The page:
Despite a few flaws, an engaging tale about a confused young man settling into adulthood.


A young man becomes desperate for female companionship and repeatedly sets his sights on the wrong women in this novel.

Peter Michael Webb is thrilled to be attending the elite Stepney Green College as a transfer student. Raised by a single mother of modest means, Pete struggles to fit in with all the rich kids at his new school and only finds a couple of friends. The story opens as Pete daydreams about his recent obsession, a female student named Brandi Sparks. After taking her on a couple of dates, Pete overhears Brandi mocking his impecuniousness, and then watches her fall into the arms of his friend Todd Galloway. Pete thus finishes school in the company of his only remaining cohort, Corinne Aldrich, who seems to have feelings for him that are more than friendly. Reluctant to ruin their friendship, Pete focuses instead on chasing his career goals and discovering love elsewhere. Following graduation, he moves back to his hometown to get a job and work on his novel. As he deals with his own dysfunctional family, Pete does achieve some professional success. His accomplishments bring with them increased opportunities for finding dates, but he begins to wonder what exactly he’s striving for and whether any of the women he pursued was ever right for him. While many of the women in Hamilton’s story are portrayed in a negative light, so are multiple male characters, who prove themselves to be unreliable backstabbers. But Pete is so earnest and naïve that readers will find themselves rooting for him. Told in the third person, the book shifts between the perspectives of Pete, his friends, and his family in a manner that leads to a sometimes choppy narrative. The novel also suffers from its use of old-fashioned language and actions. College students frequently employ outdated phrases and terminology, and cellphones barely appear (and even then, text messages are formal and lengthy). These anachronisms lead the work to read more like historical fiction from the 1960s or ’70s. Even so, the author manages to create intriguing characters with complicated interior worlds. While the ending is somewhat predictable, the journey to the story’s conclusion is ultimately satisfying.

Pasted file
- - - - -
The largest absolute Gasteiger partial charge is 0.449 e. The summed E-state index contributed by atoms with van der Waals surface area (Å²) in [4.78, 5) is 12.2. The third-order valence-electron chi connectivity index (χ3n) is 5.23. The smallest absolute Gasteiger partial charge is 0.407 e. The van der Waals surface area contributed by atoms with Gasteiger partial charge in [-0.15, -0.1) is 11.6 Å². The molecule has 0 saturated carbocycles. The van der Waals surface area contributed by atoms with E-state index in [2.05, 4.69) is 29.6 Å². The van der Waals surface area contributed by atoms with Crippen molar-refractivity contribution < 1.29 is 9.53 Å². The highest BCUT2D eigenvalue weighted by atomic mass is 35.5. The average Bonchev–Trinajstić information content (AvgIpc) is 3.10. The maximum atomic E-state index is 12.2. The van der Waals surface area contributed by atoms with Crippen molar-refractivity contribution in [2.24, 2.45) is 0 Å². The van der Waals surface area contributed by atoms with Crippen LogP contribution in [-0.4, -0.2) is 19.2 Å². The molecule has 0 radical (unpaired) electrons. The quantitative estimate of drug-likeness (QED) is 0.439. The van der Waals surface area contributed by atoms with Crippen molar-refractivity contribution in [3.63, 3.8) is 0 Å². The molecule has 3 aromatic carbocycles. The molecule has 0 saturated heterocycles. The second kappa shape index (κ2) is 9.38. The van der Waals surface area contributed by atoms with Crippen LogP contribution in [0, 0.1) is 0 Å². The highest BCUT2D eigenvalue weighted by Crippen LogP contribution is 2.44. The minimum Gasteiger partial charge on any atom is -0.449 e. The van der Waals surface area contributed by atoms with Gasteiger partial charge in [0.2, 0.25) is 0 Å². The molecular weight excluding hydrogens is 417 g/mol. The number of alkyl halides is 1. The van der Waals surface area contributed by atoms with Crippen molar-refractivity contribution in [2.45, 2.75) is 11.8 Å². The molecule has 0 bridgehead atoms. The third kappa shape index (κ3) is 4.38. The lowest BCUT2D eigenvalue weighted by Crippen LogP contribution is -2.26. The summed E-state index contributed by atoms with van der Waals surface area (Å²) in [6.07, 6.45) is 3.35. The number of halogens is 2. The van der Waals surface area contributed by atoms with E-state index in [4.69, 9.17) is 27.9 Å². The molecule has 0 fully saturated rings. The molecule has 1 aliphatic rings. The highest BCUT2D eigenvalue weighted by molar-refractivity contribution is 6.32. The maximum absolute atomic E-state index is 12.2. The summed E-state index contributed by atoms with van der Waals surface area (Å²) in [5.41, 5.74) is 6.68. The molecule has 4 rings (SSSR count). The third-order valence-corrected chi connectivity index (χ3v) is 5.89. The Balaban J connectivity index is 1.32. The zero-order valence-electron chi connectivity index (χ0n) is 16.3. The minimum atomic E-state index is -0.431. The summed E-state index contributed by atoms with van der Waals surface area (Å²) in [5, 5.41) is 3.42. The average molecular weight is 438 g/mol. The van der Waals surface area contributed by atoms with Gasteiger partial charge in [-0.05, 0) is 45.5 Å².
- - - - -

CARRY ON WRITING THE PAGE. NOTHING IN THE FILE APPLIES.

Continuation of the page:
Despite a few flaws, an engaging tale about a confused young man settling into adulthood.

Pub Date: March 17, 2020

ISBN: 978-1-72835-091-2

Page Count: 344

Publisher: AuthorHouse

Review Posted Online: Nov. 20, 2020

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Light on suspense but still a solid page-turner.


When a devoted husband and father disappears, his wife and daughter set out to find him.